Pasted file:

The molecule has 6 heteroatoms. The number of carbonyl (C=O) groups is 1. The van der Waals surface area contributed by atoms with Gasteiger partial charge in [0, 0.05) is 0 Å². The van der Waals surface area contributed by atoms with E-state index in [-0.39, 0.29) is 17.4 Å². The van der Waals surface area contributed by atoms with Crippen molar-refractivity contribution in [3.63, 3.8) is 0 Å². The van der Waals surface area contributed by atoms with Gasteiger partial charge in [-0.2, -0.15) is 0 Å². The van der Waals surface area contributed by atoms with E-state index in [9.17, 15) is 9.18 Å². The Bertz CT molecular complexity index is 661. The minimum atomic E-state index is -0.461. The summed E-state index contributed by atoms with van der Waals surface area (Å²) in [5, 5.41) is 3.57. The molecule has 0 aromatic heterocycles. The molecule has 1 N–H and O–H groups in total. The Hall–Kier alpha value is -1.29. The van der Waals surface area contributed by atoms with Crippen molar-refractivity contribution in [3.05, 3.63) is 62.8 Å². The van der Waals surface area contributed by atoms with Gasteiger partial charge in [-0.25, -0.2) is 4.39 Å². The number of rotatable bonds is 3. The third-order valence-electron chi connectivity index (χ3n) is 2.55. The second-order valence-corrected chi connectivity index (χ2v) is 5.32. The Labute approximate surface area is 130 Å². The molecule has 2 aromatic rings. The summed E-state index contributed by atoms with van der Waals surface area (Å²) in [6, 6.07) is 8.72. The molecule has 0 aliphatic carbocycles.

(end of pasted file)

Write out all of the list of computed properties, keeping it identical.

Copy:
The molecule has 6 heteroatoms. The number of carbonyl (C=O) groups is 1. The van der Waals surface area contributed by atoms with Gasteiger partial charge in [0, 0.05) is 0 Å². The van der Waals surface area contributed by atoms with E-state index in [-0.39, 0.29) is 17.4 Å². The van der Waals surface area contributed by atoms with Crippen molar-refractivity contribution in [3.63, 3.8) is 0 Å². The van der Waals surface area contributed by atoms with Gasteiger partial charge in [-0.2, -0.15) is 0 Å². The van der Waals surface area contributed by atoms with E-state index in [9.17, 15) is 9.18 Å². The Bertz CT molecular complexity index is 661. The minimum atomic E-state index is -0.461. The summed E-state index contributed by atoms with van der Waals surface area (Å²) in [5, 5.41) is 3.57. The molecule has 0 aromatic heterocycles. The molecule has 1 N–H and O–H groups in total. The Hall–Kier alpha value is -1.29. The van der Waals surface area contributed by atoms with Crippen molar-refractivity contribution in [3.05, 3.63) is 62.8 Å². The van der Waals surface area contributed by atoms with Gasteiger partial charge in [-0.25, -0.2) is 4.39 Å². The number of rotatable bonds is 3. The third-order valence-electron chi connectivity index (χ3n) is 2.55. The second-order valence-corrected chi connectivity index (χ2v) is 5.32. The Labute approximate surface area is 130 Å². The molecule has 2 aromatic rings. The summed E-state index contributed by atoms with van der Waals surface area (Å²) in [6, 6.07) is 8.72. The molecule has 0 aliphatic carbocycles.